Turning my new Intel NUCs into Jenkins slaves
So, I finally got a break from the long workdays to do a little tinkering with my new Intel NUCs, which I bought to configure a more robust CI environment on my network here at home. All three Intel NUCs are running Debian Jessie, and all are running with static IP addresses assigned on my Intranet here at the house.
I have Jenkins running on my original Intel NUC, but what I was really looking to do was kick off test sessions on my two new Intel NUCs and have those test results available through the one Jenkins innstance, and have that Jenkins instance manage all the jobs running on my two test boxes. The easiest way to do this is configure those two boxes as Jenkins slaves.
Step 1: Install Jenkins on both servers
Now, it is not necessary to install Jenkins, but I am looking for low maintenance for these boxes. Jenkins comes with a slave jar file that needs to be installed on any slave instances. Since I am running the same setup on all three boxes and I already have the Jenkins package downloaded and accessible on all three machines, it's a simple process to install Jenkins on all three boxes, and have the slave jar file readily available without having to install it. This also sets up my Jenkins user on all three machines, with the correct permissions. Now, the downside is this will launch Jenkins on the two slave boxes, which is not necessary, but it's a simple matter of just stopping the jenkins service with 'sudo service jenkins stop' on the two slave machines.
Step 2: Set up a directory for test results
For both servers, I set up a directory that will be used to store the test results:
(Intel NUC i7): /home/jenkins/jenkins-slaves/i7NUCRyH
(Intel NUC i5): /home/jenkins/jenkins-slaves/i5NUCRiR
After setting up the directories, I changed the owner of these directories to the Jenkins user.
Step 3: Generate a public/private keypair for the Jenkins master, and put the public key on the slaves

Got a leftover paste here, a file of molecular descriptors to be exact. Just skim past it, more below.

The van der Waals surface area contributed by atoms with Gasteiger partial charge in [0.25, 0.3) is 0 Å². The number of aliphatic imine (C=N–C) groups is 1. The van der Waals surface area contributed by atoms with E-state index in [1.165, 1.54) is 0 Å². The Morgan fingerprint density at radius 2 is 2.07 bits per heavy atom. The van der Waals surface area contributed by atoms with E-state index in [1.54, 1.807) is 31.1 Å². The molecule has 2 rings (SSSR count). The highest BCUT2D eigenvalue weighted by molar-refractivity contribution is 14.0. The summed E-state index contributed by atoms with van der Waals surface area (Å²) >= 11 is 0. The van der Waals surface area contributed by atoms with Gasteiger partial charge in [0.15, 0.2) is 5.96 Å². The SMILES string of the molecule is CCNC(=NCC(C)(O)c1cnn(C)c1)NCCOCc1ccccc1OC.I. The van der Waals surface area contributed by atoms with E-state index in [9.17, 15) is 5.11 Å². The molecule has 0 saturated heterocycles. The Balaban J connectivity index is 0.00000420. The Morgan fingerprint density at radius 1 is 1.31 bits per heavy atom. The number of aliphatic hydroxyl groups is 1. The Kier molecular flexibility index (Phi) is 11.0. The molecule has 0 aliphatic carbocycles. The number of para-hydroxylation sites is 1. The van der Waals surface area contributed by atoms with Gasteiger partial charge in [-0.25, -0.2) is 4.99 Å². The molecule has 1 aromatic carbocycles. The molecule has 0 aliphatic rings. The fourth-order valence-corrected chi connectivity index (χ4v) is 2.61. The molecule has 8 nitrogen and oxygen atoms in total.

I won't go into the process to generate a public/private keypair here, you can google it and there is plenty of instructions available on the InterWebs. I generated this keypair on my master jenkins instance, as the Jenkins user.
I then shelled into each of the slave instances, changed my user to the Jenkins user on the instances, and placed the public key from my Jenkins master into the "authorized_keys" file in the .ssh directory for each of my slave instances.
Step 4: Configure the Jenkins master to use the private key as a global credential
Now to configure the Jenkins master so that it can authenticate to the slaves with the private key.
I logged into the Jenkins UI and clicked on "Credentials", and proceeded to configure the global credentials with my jenkins private key, attaching the username "jenkins" to this, and selected to use the private key from the Jenkins master ~/.ssh, and saved that configuration.
Now to hook up the slave instances.
Step 5: Add the slave nodes
In the Jenkins UI on the master Jenkins instance, click "Manage Jenkins > Manage Nodes". You'll see the master node shown. Click the "New Node" link in the left sidebar, and Give the Node a name, select the "Dumb Slave" radio button, and click "OK".
Both of my slave nodes have dual core processors, so I have 4 cores to work with; I set the "# of executors" to 4.
Set the remote root directory to the directory where your test will be executed; in my case I've set that to "/home/jenkins/jenkins-slaves/
Under "Label", enter the name of the machine.
Under Usage, set this to "Only build jobs with label restrictions matching this node". The "Label" is the field above this select box.
Under Launch method, I picked "Launch slave agents on Unix machines via SSH". This selection requires that you fill in the URL / IP address where the machine can be accessed via SSH in the "Host" field, and then you select the name of the credentials you established under "Global Credentials" earlier, where you set up the private key that was created for the slave machines.
Under "Availability" I selected "Keep this slave online as much as possible".
Under Node Tools, I selected the "Tool Locations" checkbox, selected "Git (default)" in the dropdown select.
I then configured the second slave node by copying the first node's profile, and changing the node specific settings I needed to change.
Step 6: Synchronise the Clocks
My listing of Slave nodes shows that the clocks on my two slave machines are not synchronized with the master Jenkins instance. This is easily solvable by installing and configuring "ntp" for each machine. I kept the default configuration for NTP for each. I came back to the Jenkins UI, and refreshed the status a few times until my nodes showed that all three system clocks were "in sync".